I have been to a few art shows in Toronto, not many…but I must say that beside Rebecca Belmore’s at AGO and Edward Burtynky’s I have seen nothing but milk-toast. It seems that artists here feel guilty if their painting actually has some quality of a good painting in terms of succulent paint, great colours something to communicate. They take special pains to show the viewer that he/she was not really trying to paint. It is a kind of jaded approach to art. The Gladstone show had a title for it, „Why the F*ck Do I Paint“…and honestly after seeing maybe a couple of reasonably painted works I honestly can answer that I don’t know why they bother..
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Eichenberg’s Inquiries into The Self
David Eichenberg is a figure painter who redefines contemporary portraiture by expertly capturing physical likeness and distinct textures, imbuing them with emotional energy. Balancing minute three-dimensional detail with flat nondescript backdrops, he plays with light and color depicting everyday people. Following in the footsteps of Diego Velázquez, Eichenberg prefers to paint those who traditionally would not have been considered appropriate subjects for portraiture—yet unlike Velázquez he avoids accepting portrait commissions.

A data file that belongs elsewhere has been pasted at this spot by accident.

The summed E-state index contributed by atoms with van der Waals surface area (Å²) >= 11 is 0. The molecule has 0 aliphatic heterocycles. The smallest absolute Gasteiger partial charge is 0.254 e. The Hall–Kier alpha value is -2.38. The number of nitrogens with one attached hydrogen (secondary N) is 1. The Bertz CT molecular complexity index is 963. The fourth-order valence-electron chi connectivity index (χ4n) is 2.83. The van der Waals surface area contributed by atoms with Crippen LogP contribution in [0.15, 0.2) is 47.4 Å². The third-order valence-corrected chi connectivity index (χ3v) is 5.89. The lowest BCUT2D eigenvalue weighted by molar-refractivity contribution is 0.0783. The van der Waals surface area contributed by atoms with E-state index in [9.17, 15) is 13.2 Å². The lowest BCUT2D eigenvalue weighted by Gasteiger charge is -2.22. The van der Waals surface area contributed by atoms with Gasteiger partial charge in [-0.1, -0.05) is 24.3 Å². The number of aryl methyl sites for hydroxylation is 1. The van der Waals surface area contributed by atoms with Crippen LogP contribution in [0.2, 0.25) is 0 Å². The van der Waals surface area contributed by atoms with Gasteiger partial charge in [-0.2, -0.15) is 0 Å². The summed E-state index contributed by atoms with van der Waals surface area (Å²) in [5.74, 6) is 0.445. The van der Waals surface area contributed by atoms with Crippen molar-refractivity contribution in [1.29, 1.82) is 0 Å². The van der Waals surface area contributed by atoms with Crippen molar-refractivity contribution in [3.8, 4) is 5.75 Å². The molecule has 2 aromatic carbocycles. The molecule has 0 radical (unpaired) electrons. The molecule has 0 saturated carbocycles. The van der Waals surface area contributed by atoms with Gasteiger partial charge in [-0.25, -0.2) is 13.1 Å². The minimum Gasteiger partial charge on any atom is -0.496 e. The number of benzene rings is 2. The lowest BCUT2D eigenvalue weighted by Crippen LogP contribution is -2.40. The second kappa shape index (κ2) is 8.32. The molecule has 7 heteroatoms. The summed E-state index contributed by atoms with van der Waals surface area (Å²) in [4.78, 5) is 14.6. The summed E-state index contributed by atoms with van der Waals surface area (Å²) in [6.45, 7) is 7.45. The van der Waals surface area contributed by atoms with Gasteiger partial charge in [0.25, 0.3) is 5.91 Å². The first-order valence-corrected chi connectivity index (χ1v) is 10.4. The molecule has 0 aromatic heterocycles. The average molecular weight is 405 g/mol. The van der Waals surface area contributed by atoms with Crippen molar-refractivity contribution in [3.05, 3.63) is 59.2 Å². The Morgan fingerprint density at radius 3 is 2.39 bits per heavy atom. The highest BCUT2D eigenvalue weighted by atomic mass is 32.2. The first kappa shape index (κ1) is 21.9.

As a father of two young daughters, inevitably Eichenberg paints them on occasion but most of his subjects are artists and performers. Eichenberg’s focus is on people who are not afraid to express themselves. He’s inspired by individuals who show compassion for others, people who know and understand the meaning of integrity. He’s captivated by piercings, tattoos, and eccentric hair coloring—especially natural redheads—and people who, as he puts it, “wear themselves on the outside.”
From collectors and curators, to gallerists and designers, visitors can explore and discover works of art from over 250 top contemporary artists from Canada and abroad. This is a unique opportunity to meet and buy art directly from artists at Toronto’s favourite art fair.